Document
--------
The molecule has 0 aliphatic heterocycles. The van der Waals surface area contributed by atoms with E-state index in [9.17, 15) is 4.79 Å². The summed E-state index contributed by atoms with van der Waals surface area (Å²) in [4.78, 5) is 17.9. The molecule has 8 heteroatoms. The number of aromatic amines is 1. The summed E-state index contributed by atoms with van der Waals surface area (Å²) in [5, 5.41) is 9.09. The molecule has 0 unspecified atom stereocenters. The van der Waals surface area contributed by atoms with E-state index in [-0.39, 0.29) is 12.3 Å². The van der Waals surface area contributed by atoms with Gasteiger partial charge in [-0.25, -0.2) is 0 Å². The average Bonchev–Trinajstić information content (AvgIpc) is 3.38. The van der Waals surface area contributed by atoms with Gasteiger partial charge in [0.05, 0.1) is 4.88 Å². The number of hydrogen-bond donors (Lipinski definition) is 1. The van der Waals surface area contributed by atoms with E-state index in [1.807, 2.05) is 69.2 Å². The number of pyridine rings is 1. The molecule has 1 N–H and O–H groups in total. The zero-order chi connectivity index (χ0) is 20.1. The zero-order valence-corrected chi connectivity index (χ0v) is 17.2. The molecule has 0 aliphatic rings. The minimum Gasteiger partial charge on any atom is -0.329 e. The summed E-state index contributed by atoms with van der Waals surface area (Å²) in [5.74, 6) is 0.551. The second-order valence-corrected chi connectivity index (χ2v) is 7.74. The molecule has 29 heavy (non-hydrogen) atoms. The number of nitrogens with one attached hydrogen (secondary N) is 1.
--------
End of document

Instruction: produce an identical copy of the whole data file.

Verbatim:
The molecule has 0 aliphatic heterocycles. The van der Waals surface area contributed by atoms with E-state index in [9.17, 15) is 4.79 Å². The summed E-state index contributed by atoms with van der Waals surface area (Å²) in [4.78, 5) is 17.9. The molecule has 8 heteroatoms. The number of aromatic amines is 1. The summed E-state index contributed by atoms with van der Waals surface area (Å²) in [5, 5.41) is 9.09. The molecule has 0 unspecified atom stereocenters. The van der Waals surface area contributed by atoms with E-state index in [-0.39, 0.29) is 12.3 Å². The van der Waals surface area contributed by atoms with Gasteiger partial charge in [-0.25, -0.2) is 0 Å². The average Bonchev–Trinajstić information content (AvgIpc) is 3.38. The van der Waals surface area contributed by atoms with Gasteiger partial charge in [0.05, 0.1) is 4.88 Å². The number of hydrogen-bond donors (Lipinski definition) is 1. The van der Waals surface area contributed by atoms with E-state index in [1.807, 2.05) is 69.2 Å². The number of pyridine rings is 1. The molecule has 1 N–H and O–H groups in total. The zero-order chi connectivity index (χ0) is 20.1. The zero-order valence-corrected chi connectivity index (χ0v) is 17.2. The molecule has 0 aliphatic rings. The minimum Gasteiger partial charge on any atom is -0.329 e. The summed E-state index contributed by atoms with van der Waals surface area (Å²) in [5.74, 6) is 0.551. The second-order valence-corrected chi connectivity index (χ2v) is 7.74. The molecule has 29 heavy (non-hydrogen) atoms. The number of nitrogens with one attached hydrogen (secondary N) is 1.